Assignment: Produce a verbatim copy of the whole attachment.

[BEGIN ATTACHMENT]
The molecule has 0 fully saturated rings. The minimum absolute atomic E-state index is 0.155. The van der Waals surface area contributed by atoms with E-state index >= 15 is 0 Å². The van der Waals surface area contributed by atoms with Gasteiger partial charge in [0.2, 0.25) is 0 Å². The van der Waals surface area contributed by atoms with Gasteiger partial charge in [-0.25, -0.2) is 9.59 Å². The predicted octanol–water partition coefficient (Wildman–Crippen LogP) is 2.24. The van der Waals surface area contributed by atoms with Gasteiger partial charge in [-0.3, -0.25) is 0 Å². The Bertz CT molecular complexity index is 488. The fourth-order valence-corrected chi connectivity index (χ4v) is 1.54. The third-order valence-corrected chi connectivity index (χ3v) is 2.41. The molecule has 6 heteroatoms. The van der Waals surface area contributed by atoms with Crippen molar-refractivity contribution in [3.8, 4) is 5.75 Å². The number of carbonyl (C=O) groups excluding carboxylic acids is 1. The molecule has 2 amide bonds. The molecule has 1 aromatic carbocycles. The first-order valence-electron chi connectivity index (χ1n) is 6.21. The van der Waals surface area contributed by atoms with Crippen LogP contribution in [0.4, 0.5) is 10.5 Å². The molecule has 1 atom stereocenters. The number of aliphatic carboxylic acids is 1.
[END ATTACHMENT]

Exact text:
The molecule has 0 fully saturated rings. The minimum absolute atomic E-state index is 0.155. The van der Waals surface area contributed by atoms with E-state index >= 15 is 0 Å². The van der Waals surface area contributed by atoms with Gasteiger partial charge in [0.2, 0.25) is 0 Å². The van der Waals surface area contributed by atoms with Gasteiger partial charge in [-0.25, -0.2) is 9.59 Å². The predicted octanol–water partition coefficient (Wildman–Crippen LogP) is 2.24. The van der Waals surface area contributed by atoms with Gasteiger partial charge in [-0.3, -0.25) is 0 Å². The Bertz CT molecular complexity index is 488. The fourth-order valence-corrected chi connectivity index (χ4v) is 1.54. The third-order valence-corrected chi connectivity index (χ3v) is 2.41. The molecule has 6 heteroatoms. The van der Waals surface area contributed by atoms with Crippen molar-refractivity contribution in [3.8, 4) is 5.75 Å². The number of carbonyl (C=O) groups excluding carboxylic acids is 1. The molecule has 2 amide bonds. The molecule has 1 aromatic carbocycles. The first-order valence-electron chi connectivity index (χ1n) is 6.21. The van der Waals surface area contributed by atoms with Crippen LogP contribution in [0.4, 0.5) is 10.5 Å². The molecule has 1 atom stereocenters. The number of aliphatic carboxylic acids is 1.